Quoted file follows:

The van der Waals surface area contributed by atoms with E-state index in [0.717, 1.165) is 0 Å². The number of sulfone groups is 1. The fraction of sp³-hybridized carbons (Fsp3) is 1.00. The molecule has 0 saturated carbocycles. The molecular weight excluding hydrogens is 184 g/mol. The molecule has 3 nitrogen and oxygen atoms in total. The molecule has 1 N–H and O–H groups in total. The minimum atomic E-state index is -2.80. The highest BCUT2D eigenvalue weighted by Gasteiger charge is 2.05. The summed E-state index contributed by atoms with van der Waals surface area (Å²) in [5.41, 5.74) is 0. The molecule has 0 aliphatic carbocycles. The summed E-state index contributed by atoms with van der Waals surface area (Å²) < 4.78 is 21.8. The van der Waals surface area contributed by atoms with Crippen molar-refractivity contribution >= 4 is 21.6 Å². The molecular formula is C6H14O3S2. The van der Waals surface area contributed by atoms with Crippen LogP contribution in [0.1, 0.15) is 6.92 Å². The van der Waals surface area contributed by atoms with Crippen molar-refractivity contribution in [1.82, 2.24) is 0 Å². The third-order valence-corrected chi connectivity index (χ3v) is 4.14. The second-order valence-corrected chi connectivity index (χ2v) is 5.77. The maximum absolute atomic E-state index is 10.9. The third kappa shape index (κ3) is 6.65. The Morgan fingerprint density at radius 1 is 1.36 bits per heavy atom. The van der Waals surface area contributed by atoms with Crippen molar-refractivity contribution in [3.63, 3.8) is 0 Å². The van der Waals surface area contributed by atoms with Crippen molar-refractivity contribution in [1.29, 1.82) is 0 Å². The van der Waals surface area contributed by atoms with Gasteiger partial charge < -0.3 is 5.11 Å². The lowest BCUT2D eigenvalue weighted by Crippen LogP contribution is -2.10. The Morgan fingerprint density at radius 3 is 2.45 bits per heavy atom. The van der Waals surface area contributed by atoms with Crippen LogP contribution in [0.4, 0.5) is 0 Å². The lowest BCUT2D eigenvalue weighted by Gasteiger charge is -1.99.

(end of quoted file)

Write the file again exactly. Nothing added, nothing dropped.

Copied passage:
The van der Waals surface area contributed by atoms with E-state index in [0.717, 1.165) is 0 Å². The number of sulfone groups is 1. The fraction of sp³-hybridized carbons (Fsp3) is 1.00. The molecule has 0 saturated carbocycles. The molecular weight excluding hydrogens is 184 g/mol. The molecule has 3 nitrogen and oxygen atoms in total. The molecule has 1 N–H and O–H groups in total. The minimum atomic E-state index is -2.80. The highest BCUT2D eigenvalue weighted by Gasteiger charge is 2.05. The summed E-state index contributed by atoms with van der Waals surface area (Å²) in [5.41, 5.74) is 0. The molecule has 0 aliphatic carbocycles. The summed E-state index contributed by atoms with van der Waals surface area (Å²) < 4.78 is 21.8. The van der Waals surface area contributed by atoms with Crippen molar-refractivity contribution >= 4 is 21.6 Å². The molecular formula is C6H14O3S2. The van der Waals surface area contributed by atoms with Crippen LogP contribution in [0.1, 0.15) is 6.92 Å². The van der Waals surface area contributed by atoms with Crippen molar-refractivity contribution in [1.82, 2.24) is 0 Å². The third-order valence-corrected chi connectivity index (χ3v) is 4.14. The second-order valence-corrected chi connectivity index (χ2v) is 5.77. The maximum absolute atomic E-state index is 10.9. The third kappa shape index (κ3) is 6.65. The Morgan fingerprint density at radius 1 is 1.36 bits per heavy atom. The van der Waals surface area contributed by atoms with Crippen molar-refractivity contribution in [3.63, 3.8) is 0 Å². The van der Waals surface area contributed by atoms with Crippen molar-refractivity contribution in [1.29, 1.82) is 0 Å². The van der Waals surface area contributed by atoms with Gasteiger partial charge < -0.3 is 5.11 Å². The lowest BCUT2D eigenvalue weighted by Crippen LogP contribution is -2.10. The Morgan fingerprint density at radius 3 is 2.45 bits per heavy atom. The van der Waals surface area contributed by atoms with Crippen LogP contribution in [0.4, 0.5) is 0 Å². The lowest BCUT2D eigenvalue weighted by Gasteiger charge is -1.99.